Average annual Delta exports by the Central Valley Project and the State Water Project were 1.77 million acre-feet.
The California Supreme Court first applies public trust doctrine to navigable streams, as well as to ecological preservation and study.
Californiaʼs Legislature adopts its own California Wild and Scenic Rivers Act, and then-Governor Ronald Reagan signs it into law. The California system protected segments of the Smith River and tributaries, Klamath River and tributaries, Scott River, Salmon River, Trinity River, Eel River, Van Duzen River, and American River, thereby preventing further water development for export by state and federal water projects.
Worst drought in state history leaves California with less than 40 percent of average historical runoff to the Delta from Central Valley watershed rivers and streams.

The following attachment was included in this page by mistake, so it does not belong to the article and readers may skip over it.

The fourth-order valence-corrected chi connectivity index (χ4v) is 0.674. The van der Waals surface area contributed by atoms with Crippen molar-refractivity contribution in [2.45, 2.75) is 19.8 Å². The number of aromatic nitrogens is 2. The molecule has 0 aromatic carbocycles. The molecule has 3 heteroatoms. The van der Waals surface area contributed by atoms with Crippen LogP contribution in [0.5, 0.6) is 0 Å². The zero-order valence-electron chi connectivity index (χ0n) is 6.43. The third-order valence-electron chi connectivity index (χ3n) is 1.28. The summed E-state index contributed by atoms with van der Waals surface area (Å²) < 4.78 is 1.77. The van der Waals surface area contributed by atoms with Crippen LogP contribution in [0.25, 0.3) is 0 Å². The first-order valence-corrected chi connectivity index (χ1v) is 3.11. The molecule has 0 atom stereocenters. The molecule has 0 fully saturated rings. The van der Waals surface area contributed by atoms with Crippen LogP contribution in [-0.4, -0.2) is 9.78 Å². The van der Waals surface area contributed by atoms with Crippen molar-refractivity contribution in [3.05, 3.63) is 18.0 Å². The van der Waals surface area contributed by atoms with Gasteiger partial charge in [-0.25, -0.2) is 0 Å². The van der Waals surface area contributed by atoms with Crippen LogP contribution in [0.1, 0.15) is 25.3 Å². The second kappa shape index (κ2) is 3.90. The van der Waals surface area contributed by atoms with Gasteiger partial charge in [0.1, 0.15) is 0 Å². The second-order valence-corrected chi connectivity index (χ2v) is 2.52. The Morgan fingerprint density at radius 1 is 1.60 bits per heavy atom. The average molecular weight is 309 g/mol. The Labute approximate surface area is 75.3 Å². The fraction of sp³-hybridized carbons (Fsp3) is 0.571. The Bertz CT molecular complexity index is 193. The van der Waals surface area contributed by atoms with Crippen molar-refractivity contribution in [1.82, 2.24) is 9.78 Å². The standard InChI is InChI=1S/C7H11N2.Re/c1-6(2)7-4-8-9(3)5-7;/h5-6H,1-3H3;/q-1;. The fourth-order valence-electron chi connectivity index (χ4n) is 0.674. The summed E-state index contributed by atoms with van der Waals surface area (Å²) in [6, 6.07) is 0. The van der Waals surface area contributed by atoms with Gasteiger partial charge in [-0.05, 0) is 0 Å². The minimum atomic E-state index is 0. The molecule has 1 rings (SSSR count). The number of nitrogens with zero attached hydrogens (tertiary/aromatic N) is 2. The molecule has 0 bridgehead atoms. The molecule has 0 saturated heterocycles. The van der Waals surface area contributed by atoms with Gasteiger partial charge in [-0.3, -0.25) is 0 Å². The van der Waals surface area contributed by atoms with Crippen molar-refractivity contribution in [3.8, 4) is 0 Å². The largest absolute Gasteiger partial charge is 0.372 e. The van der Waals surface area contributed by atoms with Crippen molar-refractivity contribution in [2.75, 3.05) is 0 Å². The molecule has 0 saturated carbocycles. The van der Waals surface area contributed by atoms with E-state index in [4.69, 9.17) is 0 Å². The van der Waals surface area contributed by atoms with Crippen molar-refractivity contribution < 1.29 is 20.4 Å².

State Water Resources Control Board adopted a Water Quality Control Plan for the Delta and Water Rights Decision 1485, establishing salinity objectives that are still in effect today. The State Water Resources Control Board declined to assign responsibility to any water agencies for meeting the salinity objectives. Eight different lawsuits are ﬁled against D-1485, eventually consolidated into one case.
Despite the deep two-year drought, average annual Delta exports for both CVP and SWP = 3.66 million acre-feet.
June: California voters reject Proposition 9 by a nearly 2 to 1 margin, a referendum to ﬁnance construction of a Peripheral Canal around the Delta, two large off-stream reservoirs in the western Sacramento Valley and enlargement of Shasta Dam.